Raising a farm windmill tower

  • #1
kapkichi
2
2
TL;DR Summary
want to understand the mechanics/critical points of picking up a windmill tower with a crane.
I have a retirement project in restoring an old farm windmill and am close to being ready for the install. I want to pick the 35' tower and mill head together in one operation using a crane. My last statics class was 45 years ago so I'm a little rusty. I know the mill weight of 250 lbs will add stresses during the lift that the tower wasn't designed for. The tower is about 700 lbs. I believe my concerns are the moment introduced by the mill in the horizontal position and the combined axial/bending stress on the 2 lower tower legs while it is being tipped up to vertical. My thought was to pick the tower 3.5' down from the top which is the bearing for the mill post. I can't lift from the mill head because it only sits in the tower by gravity.
My questions
Does my pick point limit the moment arm to 3.5 feet or should I be looking at the point where the first girt and tension diagonals are, 5' down from the top.
Is the horizontal position the worst case scenario for moment or somewhere else along the 90 degree rotation to vertical.
I'm thinking by using a crane (vs. jib beam and winch technique) with the pick point always vertical that should lessen the axial forces in the lower tower legs. Is 45 degrees the worst case for this. What would a FBD look like to analyze that? The original design doesn't have horizontal girts around the bottom. I have added those on all 4 faces to help distribute the lower tower leg load to all 4 legs. Once the tower is hanging vertical I will attach leg anchors and socket into bored holes. one of the windmill forums offered some ancedotal advice suggesting the lower legs be lifted while the crane is picking to vertical (could due that with tractor on the lower girt) but I fail to see the value in doing that. I have attached a sketch to help visualize
Any advice, sketches of a FBD on how to further analyze would be welcome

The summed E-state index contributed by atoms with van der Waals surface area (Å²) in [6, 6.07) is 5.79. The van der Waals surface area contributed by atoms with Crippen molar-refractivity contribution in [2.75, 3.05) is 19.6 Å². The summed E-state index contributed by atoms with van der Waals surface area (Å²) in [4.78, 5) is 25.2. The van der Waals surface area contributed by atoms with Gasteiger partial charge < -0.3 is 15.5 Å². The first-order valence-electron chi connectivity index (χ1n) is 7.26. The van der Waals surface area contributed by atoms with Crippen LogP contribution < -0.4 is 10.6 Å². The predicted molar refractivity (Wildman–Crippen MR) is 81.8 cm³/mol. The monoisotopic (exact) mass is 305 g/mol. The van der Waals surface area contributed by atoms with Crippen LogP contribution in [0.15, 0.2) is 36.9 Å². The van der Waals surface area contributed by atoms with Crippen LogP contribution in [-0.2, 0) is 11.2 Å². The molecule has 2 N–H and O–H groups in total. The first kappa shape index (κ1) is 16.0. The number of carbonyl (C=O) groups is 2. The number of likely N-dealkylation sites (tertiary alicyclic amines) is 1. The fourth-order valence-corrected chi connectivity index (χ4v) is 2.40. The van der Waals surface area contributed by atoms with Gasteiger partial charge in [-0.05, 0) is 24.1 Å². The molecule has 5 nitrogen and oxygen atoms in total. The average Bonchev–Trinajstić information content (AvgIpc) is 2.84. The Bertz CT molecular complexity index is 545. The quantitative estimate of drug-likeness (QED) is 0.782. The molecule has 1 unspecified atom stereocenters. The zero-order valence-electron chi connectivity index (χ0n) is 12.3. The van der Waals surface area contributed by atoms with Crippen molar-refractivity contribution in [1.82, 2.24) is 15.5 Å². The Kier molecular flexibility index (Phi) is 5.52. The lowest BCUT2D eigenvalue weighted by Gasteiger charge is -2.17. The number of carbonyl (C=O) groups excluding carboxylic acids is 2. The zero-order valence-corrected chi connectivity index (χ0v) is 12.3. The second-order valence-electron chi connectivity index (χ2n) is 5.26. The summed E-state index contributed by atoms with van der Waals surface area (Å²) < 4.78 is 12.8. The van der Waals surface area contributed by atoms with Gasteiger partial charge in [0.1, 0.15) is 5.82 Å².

IMG_4155.jpg
 
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  • #2
Forgive the potentially dumb question, but… why do you have to tip the tower up with the mill head attached? If you have sufficient lift capacity and height to tip the tower upright with the head on it, it would seem that you could tip the tower itself, then hoist the mechanical kit as a second, separate lift. Sure, you have to send someone up to the top for final attachment, but it would reduce the stresses on the structure.
 
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  • #3
Flyboy said:
Sure, you have to send someone up to the top for final attachment,
'Working at Heights' regulations and training would come into the problem. Really best avoided if you don't have a qualified rigger on hand.
kapkichi said:
TL;DR Summary: want to understand the mechanics/critical points of picking up a windmill tower with a crane.

My thought was to pick the tower 3.5' down from the top
I have only experience of lifting and lowering a 10m mast (90kg) and have done it single handed. I used an A frame (calculated leg lengths and starting angle for optimum forces) , pivoted about a line through the base so it's simpler than your problem. But I would probably think in terms of more than one lifting line, giving the turbine a separate line to reduce torque on the tower.
But would the static weight of the turbine be greater than the maximum expected force from the wind? If not then I can't see there would be any problem with a single pick point just above the centre of mass of the ensemble.
kapkichi said: